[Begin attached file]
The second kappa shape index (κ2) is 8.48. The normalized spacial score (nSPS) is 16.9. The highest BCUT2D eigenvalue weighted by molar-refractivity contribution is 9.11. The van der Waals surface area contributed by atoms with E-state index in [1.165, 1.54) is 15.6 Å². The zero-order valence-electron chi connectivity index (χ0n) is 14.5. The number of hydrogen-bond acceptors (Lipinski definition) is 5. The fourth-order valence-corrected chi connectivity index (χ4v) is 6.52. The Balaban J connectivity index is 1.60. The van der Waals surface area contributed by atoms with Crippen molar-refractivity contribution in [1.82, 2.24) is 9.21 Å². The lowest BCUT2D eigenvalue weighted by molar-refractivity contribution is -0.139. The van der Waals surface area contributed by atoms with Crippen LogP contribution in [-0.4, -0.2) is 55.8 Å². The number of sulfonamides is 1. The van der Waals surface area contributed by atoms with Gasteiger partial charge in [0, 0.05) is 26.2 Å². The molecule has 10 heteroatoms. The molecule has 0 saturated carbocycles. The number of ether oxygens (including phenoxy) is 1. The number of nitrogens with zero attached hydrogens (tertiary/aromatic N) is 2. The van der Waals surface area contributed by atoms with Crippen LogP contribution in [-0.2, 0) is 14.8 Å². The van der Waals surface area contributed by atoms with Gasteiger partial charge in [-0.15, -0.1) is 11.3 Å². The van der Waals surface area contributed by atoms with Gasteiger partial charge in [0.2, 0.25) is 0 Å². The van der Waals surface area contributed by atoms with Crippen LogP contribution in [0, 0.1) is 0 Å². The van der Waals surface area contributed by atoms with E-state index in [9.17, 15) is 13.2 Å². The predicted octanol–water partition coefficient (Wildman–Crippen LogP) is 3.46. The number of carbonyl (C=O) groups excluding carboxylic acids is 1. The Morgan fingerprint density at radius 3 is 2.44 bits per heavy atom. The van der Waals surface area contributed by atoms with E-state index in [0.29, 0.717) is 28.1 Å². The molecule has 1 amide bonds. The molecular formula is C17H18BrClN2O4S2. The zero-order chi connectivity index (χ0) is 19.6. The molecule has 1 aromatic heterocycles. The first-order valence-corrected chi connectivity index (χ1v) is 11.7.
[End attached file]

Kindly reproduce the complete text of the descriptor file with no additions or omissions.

The second kappa shape index (κ2) is 8.48. The normalized spacial score (nSPS) is 16.9. The highest BCUT2D eigenvalue weighted by molar-refractivity contribution is 9.11. The van der Waals surface area contributed by atoms with E-state index in [1.165, 1.54) is 15.6 Å². The zero-order valence-electron chi connectivity index (χ0n) is 14.5. The number of hydrogen-bond acceptors (Lipinski definition) is 5. The fourth-order valence-corrected chi connectivity index (χ4v) is 6.52. The Balaban J connectivity index is 1.60. The van der Waals surface area contributed by atoms with Crippen molar-refractivity contribution in [1.82, 2.24) is 9.21 Å². The lowest BCUT2D eigenvalue weighted by molar-refractivity contribution is -0.139. The van der Waals surface area contributed by atoms with Crippen LogP contribution in [-0.4, -0.2) is 55.8 Å². The number of sulfonamides is 1. The van der Waals surface area contributed by atoms with Gasteiger partial charge in [0, 0.05) is 26.2 Å². The molecule has 10 heteroatoms. The molecule has 0 saturated carbocycles. The number of ether oxygens (including phenoxy) is 1. The number of nitrogens with zero attached hydrogens (tertiary/aromatic N) is 2. The van der Waals surface area contributed by atoms with Crippen LogP contribution in [-0.2, 0) is 14.8 Å². The van der Waals surface area contributed by atoms with Gasteiger partial charge in [-0.15, -0.1) is 11.3 Å². The van der Waals surface area contributed by atoms with Gasteiger partial charge in [0.2, 0.25) is 0 Å². The van der Waals surface area contributed by atoms with Crippen LogP contribution in [0, 0.1) is 0 Å². The van der Waals surface area contributed by atoms with E-state index in [9.17, 15) is 13.2 Å². The predicted octanol–water partition coefficient (Wildman–Crippen LogP) is 3.46. The number of carbonyl (C=O) groups excluding carboxylic acids is 1. The Morgan fingerprint density at radius 3 is 2.44 bits per heavy atom. The van der Waals surface area contributed by atoms with E-state index in [0.29, 0.717) is 28.1 Å². The molecule has 1 amide bonds. The molecular formula is C17H18BrClN2O4S2. The zero-order chi connectivity index (χ0) is 19.6. The molecule has 1 aromatic heterocycles. The first-order valence-corrected chi connectivity index (χ1v) is 11.7.